Justia Family Law Opinion Summaries

Articles Posted in US Court of Appeals for the Seventh Circuit
by
After an allegation that Bush had choked his son, the Illinois Department of Children and Family Services (DCFS) began an investigation. Bush’s then-wife, Erika, obtained a court order suspending Bush’s parenting time. Bush filed a federal lawsuit under 42 U.S.C. 1983 on behalf of himself and his children, alleging violations of their First and Fourteenth Amendment rights and claiming that DCFS employees’ conduct set off events culminating in a state court order infringing on his and his kids’ right to familial association.The district court dismissed, finding that Bush and his children lacked standing to bring a constitutional challenge to the Illinois Marriage and Dissolution of Marriage Act and that the Younger abstention doctrine barred the court from ruling on the remaining constitutional claims. The Seventh Circuit affirmed.. Bush failed to allege facts sufficient to establish standing for his First Amendment claim. Adhering to principles of equity, comity, and federalism, the court concluded that the district court was right to abstain from exercising jurisdiction over the remaining claims. View "J.B. v. Woodard" on Justia Law

by
Plaintiff's mother married a U.S. citizen in 1999 and divorced him in 2004 because of his violent behavior. Plaintiff had run away the year before, when she was 15, to escape the abuse. At issue is whether, after the divorce, plaintiff remained a "child" of her mother's ex-husband. Plaintiff's mother died shortly after the divorce and could not file a petition under the Violence Against Women Act (VAWA) on plaintiff's behalf. Plaintiff had to petition on her own behalf, and the agency rejected her application because a self-petition may be filed only by someone who "is the child" of an abusive U.S. citizen. Because, in the agency's view, plaintiff lost stepchild status in 2004, and only a person who "is" a child of an abusive parent may seek relief, the agency denied her application. However, the agency and the district court, relying on Matter of Mowrer, 17 I&N Dec. 613, 615 (1981), both concluded that even after divorce, a person remains a stepchild as long as "a family relationship has continued to exist as a matter of fact between the stepparent and stepchild."The Seventh Circuit held that, in the context of VAWA, "stepchild" status survives divorce. The court explained that someone who is a stepchild during a marriage remains one after divorce, when termination of "stepchild" status would defeat application of the substantive rule that abused stepchildren are entitled to an immigration benefit. The court clarified that Mowrer does not interpret VAWA. Accordingly, the court reversed and remanded. View "Arguijo v. United States Citizenship and Immigration Services" on Justia Law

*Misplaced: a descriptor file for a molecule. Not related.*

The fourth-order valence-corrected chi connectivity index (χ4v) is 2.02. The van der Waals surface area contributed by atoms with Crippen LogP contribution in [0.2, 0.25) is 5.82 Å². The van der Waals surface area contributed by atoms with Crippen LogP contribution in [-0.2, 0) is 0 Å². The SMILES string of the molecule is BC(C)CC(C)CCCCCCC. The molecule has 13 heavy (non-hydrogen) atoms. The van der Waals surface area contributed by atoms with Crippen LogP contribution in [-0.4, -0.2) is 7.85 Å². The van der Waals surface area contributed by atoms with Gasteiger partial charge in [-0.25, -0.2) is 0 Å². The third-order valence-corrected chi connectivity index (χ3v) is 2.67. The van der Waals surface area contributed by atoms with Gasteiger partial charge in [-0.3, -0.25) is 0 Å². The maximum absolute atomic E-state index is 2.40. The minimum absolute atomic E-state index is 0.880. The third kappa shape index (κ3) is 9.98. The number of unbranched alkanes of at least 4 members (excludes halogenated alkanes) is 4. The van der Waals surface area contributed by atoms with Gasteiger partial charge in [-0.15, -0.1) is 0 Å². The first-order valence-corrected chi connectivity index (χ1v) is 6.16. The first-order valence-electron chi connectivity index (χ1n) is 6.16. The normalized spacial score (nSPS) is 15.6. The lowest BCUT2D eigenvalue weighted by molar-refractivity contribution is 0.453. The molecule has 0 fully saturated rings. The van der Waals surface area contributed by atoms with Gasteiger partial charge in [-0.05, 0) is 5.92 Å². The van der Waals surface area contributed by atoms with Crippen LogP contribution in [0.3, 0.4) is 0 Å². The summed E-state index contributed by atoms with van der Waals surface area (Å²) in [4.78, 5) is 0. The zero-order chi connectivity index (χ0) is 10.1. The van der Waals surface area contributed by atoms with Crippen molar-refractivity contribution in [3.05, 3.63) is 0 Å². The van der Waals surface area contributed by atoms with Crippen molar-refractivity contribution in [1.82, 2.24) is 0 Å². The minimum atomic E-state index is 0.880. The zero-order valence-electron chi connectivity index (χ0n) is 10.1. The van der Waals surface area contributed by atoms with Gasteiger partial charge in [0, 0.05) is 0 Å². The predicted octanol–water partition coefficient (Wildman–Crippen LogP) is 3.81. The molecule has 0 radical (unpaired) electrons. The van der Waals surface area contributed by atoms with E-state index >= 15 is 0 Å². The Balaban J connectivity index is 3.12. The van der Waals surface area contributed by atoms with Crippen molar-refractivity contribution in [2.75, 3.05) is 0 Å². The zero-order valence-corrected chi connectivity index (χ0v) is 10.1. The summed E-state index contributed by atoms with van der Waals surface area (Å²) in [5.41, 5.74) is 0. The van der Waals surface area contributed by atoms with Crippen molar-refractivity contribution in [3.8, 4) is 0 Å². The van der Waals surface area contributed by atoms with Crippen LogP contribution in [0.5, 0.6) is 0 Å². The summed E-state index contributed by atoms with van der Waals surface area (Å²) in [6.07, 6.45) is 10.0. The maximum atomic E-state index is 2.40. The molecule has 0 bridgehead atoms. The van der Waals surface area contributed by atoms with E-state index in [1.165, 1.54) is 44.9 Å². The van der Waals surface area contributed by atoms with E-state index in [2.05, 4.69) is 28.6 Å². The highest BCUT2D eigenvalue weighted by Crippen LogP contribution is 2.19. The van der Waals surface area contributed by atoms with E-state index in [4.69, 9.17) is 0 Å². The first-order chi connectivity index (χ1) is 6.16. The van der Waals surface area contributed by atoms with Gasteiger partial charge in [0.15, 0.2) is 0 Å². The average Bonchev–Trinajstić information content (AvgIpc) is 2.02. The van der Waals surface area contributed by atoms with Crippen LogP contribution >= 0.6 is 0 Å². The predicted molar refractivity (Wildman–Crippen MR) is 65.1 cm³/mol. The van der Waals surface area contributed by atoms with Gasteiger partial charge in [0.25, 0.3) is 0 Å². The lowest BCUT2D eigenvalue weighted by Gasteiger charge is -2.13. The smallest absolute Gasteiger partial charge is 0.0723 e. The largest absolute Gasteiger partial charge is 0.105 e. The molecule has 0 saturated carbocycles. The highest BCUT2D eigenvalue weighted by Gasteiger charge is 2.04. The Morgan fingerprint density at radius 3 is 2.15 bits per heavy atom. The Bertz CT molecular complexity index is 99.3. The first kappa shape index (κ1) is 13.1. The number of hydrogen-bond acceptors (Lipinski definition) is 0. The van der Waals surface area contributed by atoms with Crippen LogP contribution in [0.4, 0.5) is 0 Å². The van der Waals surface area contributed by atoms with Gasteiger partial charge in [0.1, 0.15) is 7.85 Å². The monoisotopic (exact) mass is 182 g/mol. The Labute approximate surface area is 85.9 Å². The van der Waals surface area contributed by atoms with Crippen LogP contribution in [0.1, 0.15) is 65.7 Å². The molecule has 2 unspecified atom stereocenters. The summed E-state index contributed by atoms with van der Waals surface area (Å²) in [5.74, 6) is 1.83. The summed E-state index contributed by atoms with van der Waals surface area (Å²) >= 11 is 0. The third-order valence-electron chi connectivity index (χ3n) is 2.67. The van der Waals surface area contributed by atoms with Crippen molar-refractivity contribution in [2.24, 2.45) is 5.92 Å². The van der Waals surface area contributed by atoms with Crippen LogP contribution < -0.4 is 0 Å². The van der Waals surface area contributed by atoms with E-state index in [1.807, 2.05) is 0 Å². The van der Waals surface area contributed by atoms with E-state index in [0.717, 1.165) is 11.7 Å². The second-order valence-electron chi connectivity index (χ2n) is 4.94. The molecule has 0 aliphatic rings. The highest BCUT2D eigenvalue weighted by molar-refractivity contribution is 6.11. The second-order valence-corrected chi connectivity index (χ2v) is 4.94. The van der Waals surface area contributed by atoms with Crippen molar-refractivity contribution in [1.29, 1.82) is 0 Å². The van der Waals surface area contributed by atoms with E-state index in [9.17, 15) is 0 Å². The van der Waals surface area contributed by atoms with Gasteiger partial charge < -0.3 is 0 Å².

by
When Indiana officials determine that a child is suffering abuse or neglect, they initiate the Child in Need of Services (CHIN) process. Lawyers are automatically appointed for parents but not for children in the CHINS process. The plaintiffs, children in the CHINS process, claimed that they are entitled to counsel. The Seventh Circuit affirmed the dismissal of the suit, citing “Younger” abstention. While declining to decide that Younger would mandate abstention in all CHINS cases, the court reasoned that principles of comity entitle states to make their own decisions. Because children are not automatically entitled to lawyers, as opposed to the sort of adult assistance that Indiana routinely provides, it would be inappropriate for a federal court to resolve the appointment-of-counsel question in any of the 10 plaintiffs’ state proceedings. A state judge may decide to appoint counsel or may explain why counsel is unnecessary. View "Nicole K. v. Stigdon" on Justia Law

by
Mayle, a self-proclaimed Satanist, is a follower of The Law of Thelema, a set of beliefs developed in the early 1900s by Aleister Crowley. As part of this religion, Mayle participates in what he calls “sex magick rituals” that he believes violate Illinois laws forbidding adultery and fornication. He claims that he reasonably fears prosecution for practicing his beliefs. He also says that he wants to marry more than one person at the same time and that if he were to do so, he would violate an Illinois law against bigamy. Mayle’s first challenge to the laws was dismissed. Mayle did not appeal, but the next year he filed another suit challenging the same statutes.The Seventh Circuit affirmed the dismissal of the second suit, first rejecting a challenge to the district court’s grant of a two-day extension to allow Mayle to file a notice of appeal. Mayle’s bigamy claim was precluded by the 2017 final judgment on the merits. Mayle lacked standing to challenge the state’s adultery and fornication laws because he still showed no reasonable fear of prosecution; those laws are no longer enforced. View "Mayle v. Illinois" on Justia Law